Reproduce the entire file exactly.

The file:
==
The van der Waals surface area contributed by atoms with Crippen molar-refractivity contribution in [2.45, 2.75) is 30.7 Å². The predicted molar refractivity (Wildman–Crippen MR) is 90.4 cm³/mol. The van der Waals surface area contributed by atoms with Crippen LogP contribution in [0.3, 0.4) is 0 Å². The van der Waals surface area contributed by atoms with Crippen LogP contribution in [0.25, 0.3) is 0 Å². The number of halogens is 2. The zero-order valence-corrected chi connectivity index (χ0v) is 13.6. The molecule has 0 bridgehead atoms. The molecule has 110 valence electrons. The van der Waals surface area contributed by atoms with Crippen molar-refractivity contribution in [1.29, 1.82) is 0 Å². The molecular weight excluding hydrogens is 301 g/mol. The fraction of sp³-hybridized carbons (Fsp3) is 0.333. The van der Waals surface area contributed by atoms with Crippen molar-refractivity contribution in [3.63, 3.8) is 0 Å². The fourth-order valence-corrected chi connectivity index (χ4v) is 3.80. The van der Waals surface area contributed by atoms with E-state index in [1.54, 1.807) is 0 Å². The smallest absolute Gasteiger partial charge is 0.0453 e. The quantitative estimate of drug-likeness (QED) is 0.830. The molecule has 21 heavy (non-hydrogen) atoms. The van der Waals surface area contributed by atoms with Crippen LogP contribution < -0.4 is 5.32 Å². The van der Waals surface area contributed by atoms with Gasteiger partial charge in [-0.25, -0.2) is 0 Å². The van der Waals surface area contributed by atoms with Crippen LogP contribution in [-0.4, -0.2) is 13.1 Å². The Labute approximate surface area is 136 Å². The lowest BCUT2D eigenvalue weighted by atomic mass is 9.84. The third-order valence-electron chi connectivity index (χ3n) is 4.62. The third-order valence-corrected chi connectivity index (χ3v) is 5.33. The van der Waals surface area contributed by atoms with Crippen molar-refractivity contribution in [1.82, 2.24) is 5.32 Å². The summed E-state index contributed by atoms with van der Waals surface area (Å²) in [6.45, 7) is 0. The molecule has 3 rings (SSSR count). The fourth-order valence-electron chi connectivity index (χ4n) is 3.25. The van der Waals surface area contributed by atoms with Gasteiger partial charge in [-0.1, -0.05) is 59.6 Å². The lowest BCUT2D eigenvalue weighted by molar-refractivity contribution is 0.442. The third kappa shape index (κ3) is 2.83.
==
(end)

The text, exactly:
The van der Waals surface area contributed by atoms with Crippen molar-refractivity contribution in [2.45, 2.75) is 30.7 Å². The predicted molar refractivity (Wildman–Crippen MR) is 90.4 cm³/mol. The van der Waals surface area contributed by atoms with Crippen LogP contribution in [0.3, 0.4) is 0 Å². The van der Waals surface area contributed by atoms with Crippen LogP contribution in [0.25, 0.3) is 0 Å². The number of halogens is 2. The zero-order valence-corrected chi connectivity index (χ0v) is 13.6. The molecule has 0 bridgehead atoms. The molecule has 110 valence electrons. The van der Waals surface area contributed by atoms with Crippen molar-refractivity contribution in [1.29, 1.82) is 0 Å². The molecular weight excluding hydrogens is 301 g/mol. The fraction of sp³-hybridized carbons (Fsp3) is 0.333. The van der Waals surface area contributed by atoms with Crippen molar-refractivity contribution in [3.63, 3.8) is 0 Å². The fourth-order valence-corrected chi connectivity index (χ4v) is 3.80. The van der Waals surface area contributed by atoms with E-state index in [1.54, 1.807) is 0 Å². The smallest absolute Gasteiger partial charge is 0.0453 e. The quantitative estimate of drug-likeness (QED) is 0.830. The molecule has 21 heavy (non-hydrogen) atoms. The van der Waals surface area contributed by atoms with Crippen LogP contribution < -0.4 is 5.32 Å². The van der Waals surface area contributed by atoms with Gasteiger partial charge in [-0.25, -0.2) is 0 Å². The van der Waals surface area contributed by atoms with Crippen LogP contribution in [-0.4, -0.2) is 13.1 Å². The Labute approximate surface area is 136 Å². The lowest BCUT2D eigenvalue weighted by atomic mass is 9.84. The third-order valence-electron chi connectivity index (χ3n) is 4.62. The third-order valence-corrected chi connectivity index (χ3v) is 5.33. The van der Waals surface area contributed by atoms with Crippen molar-refractivity contribution in [1.82, 2.24) is 5.32 Å². The summed E-state index contributed by atoms with van der Waals surface area (Å²) in [6.45, 7) is 0. The molecule has 3 rings (SSSR count). The fourth-order valence-electron chi connectivity index (χ4n) is 3.25. The van der Waals surface area contributed by atoms with Gasteiger partial charge in [-0.1, -0.05) is 59.6 Å². The lowest BCUT2D eigenvalue weighted by molar-refractivity contribution is 0.442. The third kappa shape index (κ3) is 2.83.